Treating constipation predominant IBS can be more difficult. Again there is focus on increasing activity and trying to increase fiber intake in less severe cases. Some intermittent laxative use (Miralax) is acceptable but may not be effective. Previously, Zelnorm was available and effective for IBS with constipation but was pulled from the market in March 2007 due to significant cardio-vascular side effects. Two current products available, Amitiza and Linzess, both focus on enhancing intestinal fluid secretion and transit. They should be reserved for more severe cases of IBS since their overall long term safety and role in IBS is not yet clear.


There are anecdotal reports of efficacy for alternative treatments such as probiotics, peppermint oil, herbs, enzyme supplementation, and even acupuncture but their roles remain uncertain. The most interesting alternative treatment is antibiotics to reduce the amount of gas producing bacteria in the colon. Xifaxan (a nonabsorbable antibiotic) can give modest improvement in global IBS symptoms of diarrhea, pain, and bloating. However, controlled studies are inconclusive. A 2 week trial of treatment is reasonable in patients with moderate to severe symptoms without constipation who have failed standard approaches.


Ultimately, a satisfactory outcome requires an individually tailored dietary/treatment regimen and close patient-physician coordination.

Jimmy S. Chang, MD

Here are Some Tips to Make It Safe


  • Make sure costumes fit your children properly. Take care to notice that footwear fits and that no part of the costume is constricting. Costumes shouldn’t dangle or be too loose so that children could trip while walking.
  • Look for non-flammable costume materials.
  • Choose bright costumes whenever possible. If a darker costume is chosen, try to add reflective light tape to be easily seen on dark streets.
  • Some masks can block vision. Try fun, non-toxic make up instead.
  • Props such as swords should not be sharp or too large to carry.


  • Make sure pathways are cleared of toys, hoses, and lawn decorations.
  • Be sure that porch and post lights are working well. Path reflectors are useful.
  • Keep flammable objects away from the direct path of trick-or-treaters.
  • If carved pumpkins are used, try lighting them with a flashlight or battery powered flicker light. If a candle is used, be sure that it is securely placed inside the pumpkin and is placed in a safe location.
  • Keep pets inside.


  • Parents should go along with small children.
  • Older children should discuss their plans with parents and should stay in groups.
  • Only go to homes that are well lit.
  • Never go inside homes or cars for a treat.
  • Carry a flashlight with new batteries.
  • Carry a cell phone in case of emergency.
  • Try to go along sidewalks rather than walking in streets.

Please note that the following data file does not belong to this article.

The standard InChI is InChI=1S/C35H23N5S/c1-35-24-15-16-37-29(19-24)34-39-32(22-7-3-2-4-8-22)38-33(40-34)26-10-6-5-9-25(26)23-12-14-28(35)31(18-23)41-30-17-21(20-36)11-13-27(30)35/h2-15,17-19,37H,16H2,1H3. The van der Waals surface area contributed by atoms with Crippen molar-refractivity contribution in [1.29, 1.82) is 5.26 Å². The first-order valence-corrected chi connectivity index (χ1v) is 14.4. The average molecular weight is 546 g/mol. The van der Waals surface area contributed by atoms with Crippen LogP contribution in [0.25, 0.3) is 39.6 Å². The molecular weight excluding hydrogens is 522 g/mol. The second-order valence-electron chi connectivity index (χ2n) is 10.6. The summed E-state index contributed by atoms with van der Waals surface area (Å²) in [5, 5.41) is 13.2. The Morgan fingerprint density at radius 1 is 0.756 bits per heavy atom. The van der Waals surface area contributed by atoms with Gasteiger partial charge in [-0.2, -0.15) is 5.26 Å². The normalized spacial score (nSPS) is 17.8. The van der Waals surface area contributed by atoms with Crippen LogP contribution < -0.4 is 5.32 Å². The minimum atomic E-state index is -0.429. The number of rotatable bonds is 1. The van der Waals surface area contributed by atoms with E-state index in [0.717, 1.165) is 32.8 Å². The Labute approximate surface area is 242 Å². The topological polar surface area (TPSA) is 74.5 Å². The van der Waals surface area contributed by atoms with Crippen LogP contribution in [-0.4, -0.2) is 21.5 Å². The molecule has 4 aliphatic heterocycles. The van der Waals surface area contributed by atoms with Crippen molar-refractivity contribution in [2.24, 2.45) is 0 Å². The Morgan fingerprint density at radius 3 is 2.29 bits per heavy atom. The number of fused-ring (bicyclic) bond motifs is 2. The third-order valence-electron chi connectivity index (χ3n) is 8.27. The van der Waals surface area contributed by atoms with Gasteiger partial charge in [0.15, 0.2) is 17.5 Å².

• Be sure to go over treats and look for openings, tears or any suspicious looking pieces of candy.
  • Be sure to check ingredient listings if your child has food allergies.

Treats and Tricks for Halloween and Other Holidays

Halloween is just the kickoff to a season of sweet indulgences. The following tips can help keep you and your family on a healthy track through all the holidays to come.


Buy treats you do not like

If you don’t buy it, you can’t eat it! Buy Halloween candy or holiday treats that do not usually appeal to you. If you prefer chocolate, buy gummy treats or sugar-based treats; if you like sugary sweets, purchase chocolate. You will be less inclined to overindulge if what you have in the house does not tempt you.


Purchase treats the day you need them

Buy treats the day you plan to eat or distribute them. If you are buying candy or goodies for a holiday or gathering, keep them in the house for as short a period of time as possible and give away the leftovers. If you usually only have a few trick or treaters, only buy a few treats.


Consider alternatives

You and every other parent winds up throwing away most of the candy your children bring home. Pretzels, crackers, granola bars, fruit leather, books, stickers, bouncy balls, toys, and crayons are great alternatives to candy. Kids are usually thrilled to get something unusual, and again you will not be tempted to eat candy that is in the house.


Set ground rules

Come up with a philosophy for dealing with sweets and treats that everyone in the household agrees with. For example, “You can eat as much candy/dessert as you like today, and then we will donate the rest.” Another popular choice is to ration candy or desserts for a period of time. “You can have one piece of pie or one cookie each day for a week.” Make sure this philosophy goes equally for everyone in the house, parents too!


Keep healthy eating a priority

Decide the role that tempting treats will have in your family. Do not substitute treats for healthy snacks. Homemade treats let you control what goes into them. Choose holiday recipes that are low in fat and sugar and high in fruits, vegetables or whole grains. Try reducing sugar and fat by replacing them with applesauce, apple juice concentrate, or flax meal. Here are a couple of recipes.